This research was funded with the help of the Canadian Institutes for Health Research, the German Academic Exchange Service, the Ontario Brain Institute, Genome Canada, and the Fonds de recherché Quebec, Santé.

Peter McPherson, the senior author on the study, is a James McGill Professor and a Fellow of the Royal Society of Canada.

Media Contact

Shawn Hayward
shawn.hayward@mcgill.ca
514-398-3376

 @McGillU

http://www.mcgill.ca 

Shawn Hayward | EurekAlert!

Further reports about: epileptic nervous system neurological disease trafficking

More articles from Health and Medicine:

nachricht How cancer metastasis happens: Researchers reveal a key mechanism
19.01.2018 | Weill Cornell Medicine

nachricht Researchers identify new way to unmask melanoma cells to the immune system
17.01.2018 | Duke University Medical Center

All articles from Health and Medicine >>>

The most recent press releases about innovation >>>

Die letzten 5 Focus-News des innovations-reports im Überblick:

Im Focus: Artificial agent designs quantum experiments

On the way to an intelligent laboratory, physicists from Innsbruck and Vienna present an artificial agent that autonomously designs quantum experiments. In initial experiments, the system has independently (re)discovered experimental techniques that are nowadays standard in modern quantum optical laboratories. This shows how machines could play a more creative role in research in the future.

We carry smartphones in our pockets, the streets are dotted with semi-autonomous cars, but in the research laboratory experiments are still being designed by...

Im Focus: Scientists decipher key principle behind reaction of metalloenzymes

So-called pre-distorted states accelerate photochemical reactions too

What enables electrons to be transferred swiftly, for example during photosynthesis? An interdisciplinary team of researchers has worked out the details of how...

Im Focus: The first precise measurement of a single molecule's effective charge

For the first time, scientists have precisely measured the effective electrical charge of a single molecule in solution. This fundamental insight of an SNSF Professor could also pave the way for future medical diagnostics.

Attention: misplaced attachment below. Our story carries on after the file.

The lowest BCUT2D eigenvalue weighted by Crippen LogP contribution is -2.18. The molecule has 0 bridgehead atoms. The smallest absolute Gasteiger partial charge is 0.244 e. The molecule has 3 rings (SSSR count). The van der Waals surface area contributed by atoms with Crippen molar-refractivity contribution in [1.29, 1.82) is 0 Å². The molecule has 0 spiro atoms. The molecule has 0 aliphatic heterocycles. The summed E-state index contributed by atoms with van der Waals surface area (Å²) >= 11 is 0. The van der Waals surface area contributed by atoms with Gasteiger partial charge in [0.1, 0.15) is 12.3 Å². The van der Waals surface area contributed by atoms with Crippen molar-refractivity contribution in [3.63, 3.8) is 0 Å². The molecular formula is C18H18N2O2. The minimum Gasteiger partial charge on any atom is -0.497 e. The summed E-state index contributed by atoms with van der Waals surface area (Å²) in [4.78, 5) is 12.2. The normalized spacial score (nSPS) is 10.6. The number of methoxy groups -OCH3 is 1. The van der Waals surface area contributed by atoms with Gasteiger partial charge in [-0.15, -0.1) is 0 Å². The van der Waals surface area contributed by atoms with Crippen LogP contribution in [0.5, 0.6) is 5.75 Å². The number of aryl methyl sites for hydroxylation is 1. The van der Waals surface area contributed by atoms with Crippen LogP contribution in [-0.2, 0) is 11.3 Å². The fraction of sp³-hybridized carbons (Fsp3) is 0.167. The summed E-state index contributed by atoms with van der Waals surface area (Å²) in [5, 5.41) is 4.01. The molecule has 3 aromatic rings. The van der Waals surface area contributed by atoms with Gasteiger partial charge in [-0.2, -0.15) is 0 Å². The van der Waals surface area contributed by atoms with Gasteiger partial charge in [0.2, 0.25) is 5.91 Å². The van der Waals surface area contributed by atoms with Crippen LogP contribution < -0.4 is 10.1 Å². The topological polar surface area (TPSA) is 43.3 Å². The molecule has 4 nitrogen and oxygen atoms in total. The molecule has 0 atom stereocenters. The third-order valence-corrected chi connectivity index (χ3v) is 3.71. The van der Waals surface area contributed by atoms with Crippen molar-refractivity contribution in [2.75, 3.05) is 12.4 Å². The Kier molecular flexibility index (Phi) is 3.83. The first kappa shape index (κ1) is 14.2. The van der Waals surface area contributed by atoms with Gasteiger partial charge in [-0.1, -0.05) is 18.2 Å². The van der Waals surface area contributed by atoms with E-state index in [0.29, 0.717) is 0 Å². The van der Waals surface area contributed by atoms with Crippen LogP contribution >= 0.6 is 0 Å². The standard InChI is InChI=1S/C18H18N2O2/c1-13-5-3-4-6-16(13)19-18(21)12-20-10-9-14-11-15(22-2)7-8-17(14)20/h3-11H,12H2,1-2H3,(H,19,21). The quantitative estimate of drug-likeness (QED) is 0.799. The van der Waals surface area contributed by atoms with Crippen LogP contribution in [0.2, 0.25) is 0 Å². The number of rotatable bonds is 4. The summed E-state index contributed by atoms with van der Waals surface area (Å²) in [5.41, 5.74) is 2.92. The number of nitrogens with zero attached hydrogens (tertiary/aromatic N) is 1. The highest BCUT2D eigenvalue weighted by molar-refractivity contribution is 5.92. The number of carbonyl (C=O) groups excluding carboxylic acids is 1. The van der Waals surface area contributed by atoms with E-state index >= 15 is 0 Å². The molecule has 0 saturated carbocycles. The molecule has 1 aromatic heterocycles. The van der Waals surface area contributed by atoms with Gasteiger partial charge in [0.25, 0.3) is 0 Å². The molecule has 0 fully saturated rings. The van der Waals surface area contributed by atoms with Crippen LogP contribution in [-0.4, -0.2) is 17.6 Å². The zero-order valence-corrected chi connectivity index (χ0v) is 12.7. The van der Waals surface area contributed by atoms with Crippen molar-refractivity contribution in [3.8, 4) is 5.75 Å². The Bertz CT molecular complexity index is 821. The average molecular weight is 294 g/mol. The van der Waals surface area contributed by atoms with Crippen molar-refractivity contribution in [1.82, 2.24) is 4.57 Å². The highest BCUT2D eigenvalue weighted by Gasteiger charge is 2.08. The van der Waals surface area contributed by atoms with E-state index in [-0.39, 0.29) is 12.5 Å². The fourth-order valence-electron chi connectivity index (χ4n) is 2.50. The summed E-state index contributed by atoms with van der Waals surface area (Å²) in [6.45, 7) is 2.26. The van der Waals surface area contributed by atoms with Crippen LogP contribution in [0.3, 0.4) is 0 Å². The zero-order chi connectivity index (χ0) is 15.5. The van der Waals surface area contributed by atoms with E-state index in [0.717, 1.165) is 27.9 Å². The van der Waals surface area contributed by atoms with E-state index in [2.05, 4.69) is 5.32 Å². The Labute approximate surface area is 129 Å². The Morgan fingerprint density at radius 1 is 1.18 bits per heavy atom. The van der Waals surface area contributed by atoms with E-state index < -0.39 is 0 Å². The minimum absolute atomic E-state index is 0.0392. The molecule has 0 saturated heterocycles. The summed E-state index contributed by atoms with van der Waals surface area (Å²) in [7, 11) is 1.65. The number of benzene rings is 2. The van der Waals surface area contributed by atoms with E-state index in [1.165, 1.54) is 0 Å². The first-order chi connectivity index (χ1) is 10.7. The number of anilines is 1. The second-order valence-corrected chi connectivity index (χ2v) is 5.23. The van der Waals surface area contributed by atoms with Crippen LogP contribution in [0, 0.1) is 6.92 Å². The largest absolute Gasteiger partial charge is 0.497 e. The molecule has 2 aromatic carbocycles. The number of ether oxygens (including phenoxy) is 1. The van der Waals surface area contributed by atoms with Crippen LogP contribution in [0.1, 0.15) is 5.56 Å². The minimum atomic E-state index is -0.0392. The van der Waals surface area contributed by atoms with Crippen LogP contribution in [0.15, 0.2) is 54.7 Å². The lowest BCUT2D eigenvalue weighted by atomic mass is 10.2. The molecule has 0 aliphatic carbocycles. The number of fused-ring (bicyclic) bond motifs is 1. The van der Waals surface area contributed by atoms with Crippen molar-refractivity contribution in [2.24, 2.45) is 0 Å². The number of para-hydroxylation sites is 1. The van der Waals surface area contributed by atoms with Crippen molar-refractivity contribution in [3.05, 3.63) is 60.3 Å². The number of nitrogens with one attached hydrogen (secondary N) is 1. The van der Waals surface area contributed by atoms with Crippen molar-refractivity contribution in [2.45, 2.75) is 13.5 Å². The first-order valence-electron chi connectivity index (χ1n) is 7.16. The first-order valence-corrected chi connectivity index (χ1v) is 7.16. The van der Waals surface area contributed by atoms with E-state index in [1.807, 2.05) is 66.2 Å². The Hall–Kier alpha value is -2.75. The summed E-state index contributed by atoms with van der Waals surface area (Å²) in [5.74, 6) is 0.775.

Electrical charge is one of the key properties that allows molecules to interact. Life itself depends on this phenomenon: many biological processes involve...

Im Focus: Paradigm shift in Paris: Encouraging an holistic view of laser machining

At the JEC World Composite Show in Paris in March 2018, the Fraunhofer Institute for Laser Technology ILT will be focusing on the latest trends and innovations in laser machining of composites. Among other things, researchers at the booth shared with the Aachen Center for Integrative Lightweight Production (AZL) will demonstrate how lasers can be used for joining, structuring, cutting and drilling composite materials.

No other industry has attracted as much public attention to composite materials as the automotive industry, which along with the aerospace industry is a driver...

Im Focus: Room-temperature multiferroic thin films and their properties

Scientists at Tokyo Institute of Technology (Tokyo Tech) and Tohoku University have developed high-quality GFO epitaxial films and systematically investigated their ferroelectric and ferromagnetic properties. They also demonstrated the room-temperature magnetocapacitance effects of these GFO thin films.

Multiferroic materials show magnetically driven ferroelectricity. They are attracting increasing attention because of their fascinating properties such as...

All Focus news of the innovation-report >>>

Anzeige

Anzeige

Event News

10th International Symposium: “Advanced Battery Power – Kraftwerk Batterie” Münster, 10-11 April 2018

08.01.2018 | Event News

See, understand and experience the work of the future

11.12.2017 | Event News

Innovative strategies to tackle parasitic worms

08.12.2017 | Event News

 
Latest News

Let the good tubes roll

19.01.2018 | Materials Sciences

How cancer metastasis happens: Researchers reveal a key mechanism

19.01.2018 | Health and Medicine

Meteoritic stardust unlocks timing of supernova dust formation

19.01.2018 | Physics and Astronomy

VideoLinks
B2B-VideoLinks
More VideoLinks >>>